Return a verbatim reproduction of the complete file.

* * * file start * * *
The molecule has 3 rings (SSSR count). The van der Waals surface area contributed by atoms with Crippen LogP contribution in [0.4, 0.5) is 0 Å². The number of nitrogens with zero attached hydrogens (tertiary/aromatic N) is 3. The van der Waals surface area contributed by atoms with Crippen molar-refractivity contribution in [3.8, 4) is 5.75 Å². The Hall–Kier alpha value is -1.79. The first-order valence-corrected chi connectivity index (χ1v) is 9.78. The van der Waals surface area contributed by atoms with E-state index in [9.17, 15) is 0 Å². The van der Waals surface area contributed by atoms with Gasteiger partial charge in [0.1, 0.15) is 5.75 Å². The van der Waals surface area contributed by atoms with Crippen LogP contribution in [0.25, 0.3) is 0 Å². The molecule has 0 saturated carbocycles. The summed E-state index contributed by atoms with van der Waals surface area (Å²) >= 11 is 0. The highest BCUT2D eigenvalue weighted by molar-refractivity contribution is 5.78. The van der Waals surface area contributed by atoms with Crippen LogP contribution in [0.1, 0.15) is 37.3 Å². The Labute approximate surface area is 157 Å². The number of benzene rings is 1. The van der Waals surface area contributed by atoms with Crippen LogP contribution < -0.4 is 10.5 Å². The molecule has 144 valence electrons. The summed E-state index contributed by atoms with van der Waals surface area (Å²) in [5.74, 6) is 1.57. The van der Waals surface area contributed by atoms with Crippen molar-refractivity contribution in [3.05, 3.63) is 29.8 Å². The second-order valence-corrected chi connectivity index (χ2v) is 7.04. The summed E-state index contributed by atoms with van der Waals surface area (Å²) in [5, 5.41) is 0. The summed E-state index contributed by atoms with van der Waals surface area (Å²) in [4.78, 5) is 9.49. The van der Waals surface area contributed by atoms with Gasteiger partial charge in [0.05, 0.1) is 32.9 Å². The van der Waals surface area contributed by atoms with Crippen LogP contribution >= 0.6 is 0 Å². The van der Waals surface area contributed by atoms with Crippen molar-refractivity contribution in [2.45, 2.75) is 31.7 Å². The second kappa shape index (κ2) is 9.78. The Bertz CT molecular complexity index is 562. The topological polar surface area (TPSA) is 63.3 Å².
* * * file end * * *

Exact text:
The molecule has 3 rings (SSSR count). The van der Waals surface area contributed by atoms with Crippen LogP contribution in [0.4, 0.5) is 0 Å². The number of nitrogens with zero attached hydrogens (tertiary/aromatic N) is 3. The van der Waals surface area contributed by atoms with Crippen molar-refractivity contribution in [3.8, 4) is 5.75 Å². The Hall–Kier alpha value is -1.79. The first-order valence-corrected chi connectivity index (χ1v) is 9.78. The van der Waals surface area contributed by atoms with E-state index in [9.17, 15) is 0 Å². The van der Waals surface area contributed by atoms with Gasteiger partial charge in [0.1, 0.15) is 5.75 Å². The van der Waals surface area contributed by atoms with Crippen LogP contribution in [0.25, 0.3) is 0 Å². The molecule has 0 saturated carbocycles. The summed E-state index contributed by atoms with van der Waals surface area (Å²) >= 11 is 0. The highest BCUT2D eigenvalue weighted by molar-refractivity contribution is 5.78. The van der Waals surface area contributed by atoms with Crippen LogP contribution in [0.1, 0.15) is 37.3 Å². The Labute approximate surface area is 157 Å². The number of benzene rings is 1. The van der Waals surface area contributed by atoms with Crippen LogP contribution < -0.4 is 10.5 Å². The molecule has 144 valence electrons. The summed E-state index contributed by atoms with van der Waals surface area (Å²) in [5.74, 6) is 1.57. The van der Waals surface area contributed by atoms with Crippen molar-refractivity contribution in [3.05, 3.63) is 29.8 Å². The second-order valence-corrected chi connectivity index (χ2v) is 7.04. The summed E-state index contributed by atoms with van der Waals surface area (Å²) in [5, 5.41) is 0. The summed E-state index contributed by atoms with van der Waals surface area (Å²) in [4.78, 5) is 9.49. The van der Waals surface area contributed by atoms with Gasteiger partial charge in [0.05, 0.1) is 32.9 Å². The van der Waals surface area contributed by atoms with Crippen LogP contribution >= 0.6 is 0 Å². The van der Waals surface area contributed by atoms with Crippen molar-refractivity contribution in [2.45, 2.75) is 31.7 Å². The second kappa shape index (κ2) is 9.78. The Bertz CT molecular complexity index is 562. The topological polar surface area (TPSA) is 63.3 Å².